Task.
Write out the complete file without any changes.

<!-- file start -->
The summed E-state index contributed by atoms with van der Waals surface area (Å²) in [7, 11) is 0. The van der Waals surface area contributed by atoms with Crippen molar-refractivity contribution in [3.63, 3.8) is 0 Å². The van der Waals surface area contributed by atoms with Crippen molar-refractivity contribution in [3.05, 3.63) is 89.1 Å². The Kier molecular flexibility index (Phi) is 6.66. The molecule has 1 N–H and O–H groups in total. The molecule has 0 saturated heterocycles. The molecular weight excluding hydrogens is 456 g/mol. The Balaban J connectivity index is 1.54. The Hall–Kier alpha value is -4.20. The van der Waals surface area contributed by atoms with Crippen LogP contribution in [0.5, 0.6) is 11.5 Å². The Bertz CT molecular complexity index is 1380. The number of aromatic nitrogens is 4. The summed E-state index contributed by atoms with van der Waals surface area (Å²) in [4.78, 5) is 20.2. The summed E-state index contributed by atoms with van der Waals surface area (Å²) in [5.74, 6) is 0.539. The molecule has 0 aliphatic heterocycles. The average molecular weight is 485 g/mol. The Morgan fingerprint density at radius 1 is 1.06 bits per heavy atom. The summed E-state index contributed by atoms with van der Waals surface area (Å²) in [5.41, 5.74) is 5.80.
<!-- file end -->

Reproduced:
The summed E-state index contributed by atoms with van der Waals surface area (Å²) in [7, 11) is 0. The van der Waals surface area contributed by atoms with Crippen molar-refractivity contribution in [3.63, 3.8) is 0 Å². The van der Waals surface area contributed by atoms with Crippen molar-refractivity contribution in [3.05, 3.63) is 89.1 Å². The Kier molecular flexibility index (Phi) is 6.66. The molecule has 1 N–H and O–H groups in total. The molecule has 0 saturated heterocycles. The molecular weight excluding hydrogens is 456 g/mol. The Balaban J connectivity index is 1.54. The Hall–Kier alpha value is -4.20. The van der Waals surface area contributed by atoms with Crippen LogP contribution in [0.5, 0.6) is 11.5 Å². The Bertz CT molecular complexity index is 1380. The number of aromatic nitrogens is 4. The summed E-state index contributed by atoms with van der Waals surface area (Å²) in [4.78, 5) is 20.2. The summed E-state index contributed by atoms with van der Waals surface area (Å²) in [5.74, 6) is 0.539. The molecule has 0 aliphatic heterocycles. The average molecular weight is 485 g/mol. The Morgan fingerprint density at radius 1 is 1.06 bits per heavy atom. The summed E-state index contributed by atoms with van der Waals surface area (Å²) in [5.41, 5.74) is 5.80.